Big Ten Commissioner Jim Delany — who might be the smartest man in college sports — stood outside the Big Ten’s brand new offices recently, telling a group of reporters, “Maybe in football and basketball, it would work better if more kids had a chance to go directly into the professional ranks. If they’re not comfortable and want to monetize, let the minor leagues flourish.”
(Before you chuckle over the concept that Delany might be the smartest man in college sports, consider the possibility that he might actually be the smartest man in college sports. Not so funny, hunh… but I digress.)
The problem with this, of course, isn’t identifying a solution. It’s how you get the pro leagues to drink the water you want to lead them to.
By challenging the NFL and NBA to start their own minor leagues, Delany doesn’t have much to lose. He knows they won’t, because they have every reason not to. They’ve used the college leagues to develop their players from the day the pro leagues started. Why would they derail the gravy train now?
Yes, why would they? More to the point, how could the colleges force their hands? The author thinks he has a solution to that question.
OK, but why would the NFL and NBA ever go for this, and voluntarily invest millions of their own money to create something they’ve been getting for free since they started? They wouldn’t, of course, so you’d have to force them.
But forcing them can be accomplished in one step: bring back freshmen ineligibility. If you want to make it honest, that’s how you do it.
In fact, freshmen ineligibility was the rule from 1905, the year the NCAA was founded, until 1972, and for a simple reason: colleges actually believed their athletes should be students first, and this is how they proved it. It gave all athletes a year to get their feet on the ground, and catch up where needed. Dean Smith and Terry Holland argued before the Knight Commission about the merits of freshmen ineligibility — but that was nine years ago, and nothing has changed. Until the NCAA, the leagues, the presidents and the athletic directors bring back freshmen ineligibility, you should not take them seriously when they speak of “student-athletes.” They do not mean it.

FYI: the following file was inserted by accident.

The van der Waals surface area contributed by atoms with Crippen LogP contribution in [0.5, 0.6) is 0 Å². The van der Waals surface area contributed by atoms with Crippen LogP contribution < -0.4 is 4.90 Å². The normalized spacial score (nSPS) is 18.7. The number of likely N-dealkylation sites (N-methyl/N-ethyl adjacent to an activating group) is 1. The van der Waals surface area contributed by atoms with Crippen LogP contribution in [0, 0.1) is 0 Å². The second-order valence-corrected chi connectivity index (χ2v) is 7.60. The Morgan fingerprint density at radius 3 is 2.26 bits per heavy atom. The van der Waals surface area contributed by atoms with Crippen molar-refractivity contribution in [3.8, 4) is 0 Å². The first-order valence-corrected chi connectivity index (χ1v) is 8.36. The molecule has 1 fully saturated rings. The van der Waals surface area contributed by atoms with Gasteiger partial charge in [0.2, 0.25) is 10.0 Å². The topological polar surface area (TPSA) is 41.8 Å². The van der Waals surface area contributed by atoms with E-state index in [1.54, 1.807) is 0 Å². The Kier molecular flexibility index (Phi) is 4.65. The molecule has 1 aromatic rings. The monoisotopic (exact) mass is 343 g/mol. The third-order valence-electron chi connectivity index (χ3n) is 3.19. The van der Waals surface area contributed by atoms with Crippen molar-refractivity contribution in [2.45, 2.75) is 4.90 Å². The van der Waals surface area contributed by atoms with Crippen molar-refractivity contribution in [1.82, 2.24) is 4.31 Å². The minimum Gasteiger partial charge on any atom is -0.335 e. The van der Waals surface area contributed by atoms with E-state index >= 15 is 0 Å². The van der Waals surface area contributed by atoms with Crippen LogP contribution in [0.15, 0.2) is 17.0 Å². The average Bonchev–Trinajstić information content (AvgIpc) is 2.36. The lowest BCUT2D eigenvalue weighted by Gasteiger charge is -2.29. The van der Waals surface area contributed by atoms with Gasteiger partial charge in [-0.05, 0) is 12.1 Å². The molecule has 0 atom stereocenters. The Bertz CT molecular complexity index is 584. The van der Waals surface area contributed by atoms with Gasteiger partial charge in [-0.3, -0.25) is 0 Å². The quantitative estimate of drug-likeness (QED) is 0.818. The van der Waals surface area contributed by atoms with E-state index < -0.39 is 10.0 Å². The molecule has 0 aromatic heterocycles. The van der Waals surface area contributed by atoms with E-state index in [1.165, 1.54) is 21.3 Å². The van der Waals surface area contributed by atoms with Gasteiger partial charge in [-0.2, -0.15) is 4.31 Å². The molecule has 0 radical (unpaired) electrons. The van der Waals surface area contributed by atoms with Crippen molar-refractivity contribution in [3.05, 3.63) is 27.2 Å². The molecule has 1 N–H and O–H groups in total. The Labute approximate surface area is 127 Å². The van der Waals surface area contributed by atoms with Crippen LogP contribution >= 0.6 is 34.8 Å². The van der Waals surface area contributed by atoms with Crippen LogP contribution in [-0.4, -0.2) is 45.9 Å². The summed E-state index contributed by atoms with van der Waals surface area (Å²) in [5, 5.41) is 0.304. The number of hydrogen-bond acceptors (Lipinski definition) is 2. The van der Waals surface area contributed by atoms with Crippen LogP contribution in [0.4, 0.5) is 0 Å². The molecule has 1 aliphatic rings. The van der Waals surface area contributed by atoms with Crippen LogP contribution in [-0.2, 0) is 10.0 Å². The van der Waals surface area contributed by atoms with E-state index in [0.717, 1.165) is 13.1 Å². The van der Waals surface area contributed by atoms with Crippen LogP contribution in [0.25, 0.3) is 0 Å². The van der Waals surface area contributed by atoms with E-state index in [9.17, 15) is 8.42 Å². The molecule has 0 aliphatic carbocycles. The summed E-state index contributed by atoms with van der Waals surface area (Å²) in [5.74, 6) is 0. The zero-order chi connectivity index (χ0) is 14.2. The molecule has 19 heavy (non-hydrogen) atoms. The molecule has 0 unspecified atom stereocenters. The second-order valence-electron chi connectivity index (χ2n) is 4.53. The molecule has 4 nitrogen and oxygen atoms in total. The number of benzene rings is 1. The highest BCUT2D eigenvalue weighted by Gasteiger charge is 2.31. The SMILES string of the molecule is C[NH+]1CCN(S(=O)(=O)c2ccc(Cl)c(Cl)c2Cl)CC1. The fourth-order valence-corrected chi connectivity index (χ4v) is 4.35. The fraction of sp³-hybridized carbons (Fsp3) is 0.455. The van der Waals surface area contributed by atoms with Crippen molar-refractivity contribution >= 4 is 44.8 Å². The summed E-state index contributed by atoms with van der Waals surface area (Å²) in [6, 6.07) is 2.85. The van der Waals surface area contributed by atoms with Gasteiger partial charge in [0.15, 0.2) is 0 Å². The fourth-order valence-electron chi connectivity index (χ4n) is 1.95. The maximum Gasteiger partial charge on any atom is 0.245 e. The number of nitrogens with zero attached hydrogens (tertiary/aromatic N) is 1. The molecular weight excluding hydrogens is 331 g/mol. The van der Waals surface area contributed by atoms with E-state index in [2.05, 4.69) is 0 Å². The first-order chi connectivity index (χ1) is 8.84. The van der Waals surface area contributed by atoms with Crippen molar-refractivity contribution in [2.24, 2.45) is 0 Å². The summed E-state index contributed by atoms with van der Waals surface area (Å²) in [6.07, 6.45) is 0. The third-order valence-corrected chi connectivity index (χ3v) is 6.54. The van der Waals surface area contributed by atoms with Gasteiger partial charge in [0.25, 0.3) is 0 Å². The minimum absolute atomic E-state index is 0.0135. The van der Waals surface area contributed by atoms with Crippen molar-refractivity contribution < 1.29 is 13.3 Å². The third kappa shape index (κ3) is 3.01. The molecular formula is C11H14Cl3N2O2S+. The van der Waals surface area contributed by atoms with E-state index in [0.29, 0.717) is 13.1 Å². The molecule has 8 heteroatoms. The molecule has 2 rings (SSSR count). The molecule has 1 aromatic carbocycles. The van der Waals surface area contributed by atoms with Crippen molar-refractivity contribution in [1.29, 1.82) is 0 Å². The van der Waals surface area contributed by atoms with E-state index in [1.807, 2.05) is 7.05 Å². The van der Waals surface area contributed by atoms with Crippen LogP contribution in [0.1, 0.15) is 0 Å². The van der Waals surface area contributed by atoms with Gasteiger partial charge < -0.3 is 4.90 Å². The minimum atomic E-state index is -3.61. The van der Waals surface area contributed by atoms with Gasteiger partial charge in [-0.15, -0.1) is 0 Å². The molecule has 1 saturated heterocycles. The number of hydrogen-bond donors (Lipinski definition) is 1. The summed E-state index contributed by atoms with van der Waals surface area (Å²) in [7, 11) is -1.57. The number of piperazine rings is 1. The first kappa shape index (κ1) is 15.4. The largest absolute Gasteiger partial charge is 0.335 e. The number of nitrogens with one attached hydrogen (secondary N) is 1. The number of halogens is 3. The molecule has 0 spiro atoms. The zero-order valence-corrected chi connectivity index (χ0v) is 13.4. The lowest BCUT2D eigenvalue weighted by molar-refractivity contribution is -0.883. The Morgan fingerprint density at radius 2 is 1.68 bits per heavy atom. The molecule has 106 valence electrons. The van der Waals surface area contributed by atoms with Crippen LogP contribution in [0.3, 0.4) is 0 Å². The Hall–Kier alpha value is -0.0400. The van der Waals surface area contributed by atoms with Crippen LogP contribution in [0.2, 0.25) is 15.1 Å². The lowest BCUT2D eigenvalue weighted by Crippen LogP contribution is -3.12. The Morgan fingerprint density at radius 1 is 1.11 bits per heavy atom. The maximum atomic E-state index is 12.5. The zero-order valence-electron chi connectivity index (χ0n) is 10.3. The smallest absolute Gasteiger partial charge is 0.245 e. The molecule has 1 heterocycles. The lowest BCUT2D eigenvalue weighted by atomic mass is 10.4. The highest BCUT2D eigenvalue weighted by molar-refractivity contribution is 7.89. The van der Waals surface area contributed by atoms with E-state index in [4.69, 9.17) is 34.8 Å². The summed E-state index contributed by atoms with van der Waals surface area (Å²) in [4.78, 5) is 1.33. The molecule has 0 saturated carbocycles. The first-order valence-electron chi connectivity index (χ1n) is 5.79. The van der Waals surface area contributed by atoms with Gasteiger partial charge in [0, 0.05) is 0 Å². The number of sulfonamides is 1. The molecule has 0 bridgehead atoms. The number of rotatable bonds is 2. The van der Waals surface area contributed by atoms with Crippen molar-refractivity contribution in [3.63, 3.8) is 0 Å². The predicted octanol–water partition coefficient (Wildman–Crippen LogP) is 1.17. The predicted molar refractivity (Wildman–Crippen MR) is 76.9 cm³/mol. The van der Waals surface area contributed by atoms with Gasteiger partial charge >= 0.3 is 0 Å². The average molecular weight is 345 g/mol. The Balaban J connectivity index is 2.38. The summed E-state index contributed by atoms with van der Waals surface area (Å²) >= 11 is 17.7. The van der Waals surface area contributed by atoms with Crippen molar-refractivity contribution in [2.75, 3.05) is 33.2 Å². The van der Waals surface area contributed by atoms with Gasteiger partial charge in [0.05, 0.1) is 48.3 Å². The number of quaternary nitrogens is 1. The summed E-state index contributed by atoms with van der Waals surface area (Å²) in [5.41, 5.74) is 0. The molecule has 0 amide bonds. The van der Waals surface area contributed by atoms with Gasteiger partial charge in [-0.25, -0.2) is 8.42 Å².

By requiring all student-athletes to be actual student-athletes, many elite athletes will opt out — but there’s no way the NFL or the NBA will let talented 18-year olds wander off if they might be able to help their teams win games. So, the NFL and NBA would almost certainly do what they should have done decades ago: Prepare players for their leagues, with their own money, by starting their own minor league teams.
I’m ready to grasp at any straw here, but I don’t find myself convinced. For one thing, there’s a kind of chicken-and-egg thing going on with his basic assumption that elite athletes will opt out, at least for football. As long as college ball remains the only option for making it to the NFL, exactly where else are those talented 18-year olds going to wander off? For another, as he notes, freshmen ineligibility was the rule until 1972. Maybe I missed it, but I don’t remember the NFL developing a minor league for itself in response back then.
Read the whole thing. He makes a lot of good points about how college football would survive the pros giving elite players a paying option. I also agree with his argument about how it would make college sports less hypocritical. So maybe I’m missing something with his proposed solution. Let me know what you think.